6. I’ve been thinking of you and your health journey! I was diagnosed 10 years ago with hypothyroidism and went on the typical protocol of synthroid. It wasn’t what I wanted to do, necessarily, but I did begin to feel better and made some very minor dietary changes that helped. It wasn’t until I was diagnosed with MS 2 years ago that I realized that I needed to make major dietary and lifestyle changes. My neurologist recommended right off that I go on pharmaceuticals; I decided to research more and consult with a slew of physicians, MD’s, ND’s DC’s to find the best path of treatment for me. Autoimmune disease begets more autoimmune disease is really what I learned. I dramatically changed my diet (I’ve been GF for years), eliminating sugars (including most fruit), adding a large amount of healthy fats (far more fat than carb) and lowering my stress level through mindful meditation, yoga and journaling. Stress has been the hardest change and I continue to work on it. Like you, I love to cook and eat, yet I have had to find new outlets for my passions (like how to make eggs 100 different ways)…Every now and then I indulge in cookies or ice cream, and I realize sugar’s impact almost immediately – the pain in my hands and feet, the tightness in my cervical spine. Not worth it most days, so I choose not to indulge very often. I know that at some point I will probably need a pharmaceutical protocol for my MS (I have primary remissing, which is rare and progressive), but until then I want to create a healthy body so that whatever treatment is available will work more thoroughly to prolong my quality of life. It’s a perplexing medical journey through autoimmune disease, many twists and turns. As you walk along, create your own path that leads to your healing with your doctors. Prayers continuing for your healing.

  7. Jessica, have you checked out by Sarah Ballantyne ? Her website is all about autoimmunity, and I found her book very comprehensive. The AIP (autoimmune paleo protocol) eliminates certain categories of foods (grains, legumes, eggs, nightshades, nuts, dairy) most of which are then reintroduced after a certain amount of time to test your body’s reaction. In addition, you concentrate heavily on making your diet as nutrient dense as possible — lots of veggies, probiotic foods, bone broth, organ meats, and seafood. It isn’t that cheap and it’s tough to stay that strict (I got really tired of sweet potatoes and plantains), but doing it for even a short time helped me run down sensitivities (corn, cashews, both of which I was eating frequently) which were keeping my body inflamed. (For weeks I walked around with a face so puffy I felt like I had to pull my cheeks down with my hands to see properly. I thought it might be hypothyroidism but my labs returned fairly normal with normal antibodies.) As I understand it, nobody recommends the diet instead of meds, but as a way to possibly reduce the need for meds in the future as your body heals.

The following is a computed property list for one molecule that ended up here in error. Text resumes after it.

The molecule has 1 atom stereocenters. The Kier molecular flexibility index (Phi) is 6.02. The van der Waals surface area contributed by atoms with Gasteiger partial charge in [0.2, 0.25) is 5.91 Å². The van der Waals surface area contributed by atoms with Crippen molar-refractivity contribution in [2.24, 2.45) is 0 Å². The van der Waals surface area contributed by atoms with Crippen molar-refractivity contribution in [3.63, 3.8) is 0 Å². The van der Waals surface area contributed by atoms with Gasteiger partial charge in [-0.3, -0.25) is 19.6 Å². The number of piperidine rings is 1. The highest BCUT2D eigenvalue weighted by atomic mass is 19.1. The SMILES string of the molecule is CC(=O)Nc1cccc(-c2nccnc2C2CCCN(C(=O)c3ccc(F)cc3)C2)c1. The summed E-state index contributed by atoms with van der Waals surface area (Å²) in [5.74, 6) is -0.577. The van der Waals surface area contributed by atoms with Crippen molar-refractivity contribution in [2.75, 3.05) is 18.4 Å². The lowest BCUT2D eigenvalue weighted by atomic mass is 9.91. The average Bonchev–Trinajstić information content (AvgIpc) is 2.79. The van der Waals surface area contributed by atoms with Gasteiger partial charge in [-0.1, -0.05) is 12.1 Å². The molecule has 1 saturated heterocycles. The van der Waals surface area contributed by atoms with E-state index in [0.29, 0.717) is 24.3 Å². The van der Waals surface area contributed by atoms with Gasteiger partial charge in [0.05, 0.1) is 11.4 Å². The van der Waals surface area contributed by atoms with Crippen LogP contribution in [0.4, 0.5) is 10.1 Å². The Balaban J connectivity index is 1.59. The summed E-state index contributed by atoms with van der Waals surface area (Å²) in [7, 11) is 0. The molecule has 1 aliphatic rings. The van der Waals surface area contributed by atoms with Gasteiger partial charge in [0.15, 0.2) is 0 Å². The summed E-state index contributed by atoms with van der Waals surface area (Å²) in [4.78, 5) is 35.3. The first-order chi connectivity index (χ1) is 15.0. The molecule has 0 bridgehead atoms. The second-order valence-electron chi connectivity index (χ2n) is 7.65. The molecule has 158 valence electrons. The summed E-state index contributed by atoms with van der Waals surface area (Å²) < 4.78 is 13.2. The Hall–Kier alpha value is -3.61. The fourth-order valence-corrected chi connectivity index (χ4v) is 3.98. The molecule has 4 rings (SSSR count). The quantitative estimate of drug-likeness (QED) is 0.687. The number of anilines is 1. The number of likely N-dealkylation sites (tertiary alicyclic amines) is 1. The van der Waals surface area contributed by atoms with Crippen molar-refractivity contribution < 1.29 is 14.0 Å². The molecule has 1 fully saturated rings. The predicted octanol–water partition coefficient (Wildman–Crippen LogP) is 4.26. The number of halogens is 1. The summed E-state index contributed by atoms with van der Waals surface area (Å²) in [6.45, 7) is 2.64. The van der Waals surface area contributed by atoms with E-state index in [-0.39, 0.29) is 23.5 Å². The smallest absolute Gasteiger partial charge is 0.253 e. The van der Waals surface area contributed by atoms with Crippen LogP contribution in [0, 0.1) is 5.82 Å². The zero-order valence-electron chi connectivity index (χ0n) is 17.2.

If you decide to give it a shot, I found Mickey Trescott’s cookbook, The Autoimmune Paleo Cookbook, very helpful. Everything I’ve made from it has been good… although giving up pepper was a little weird!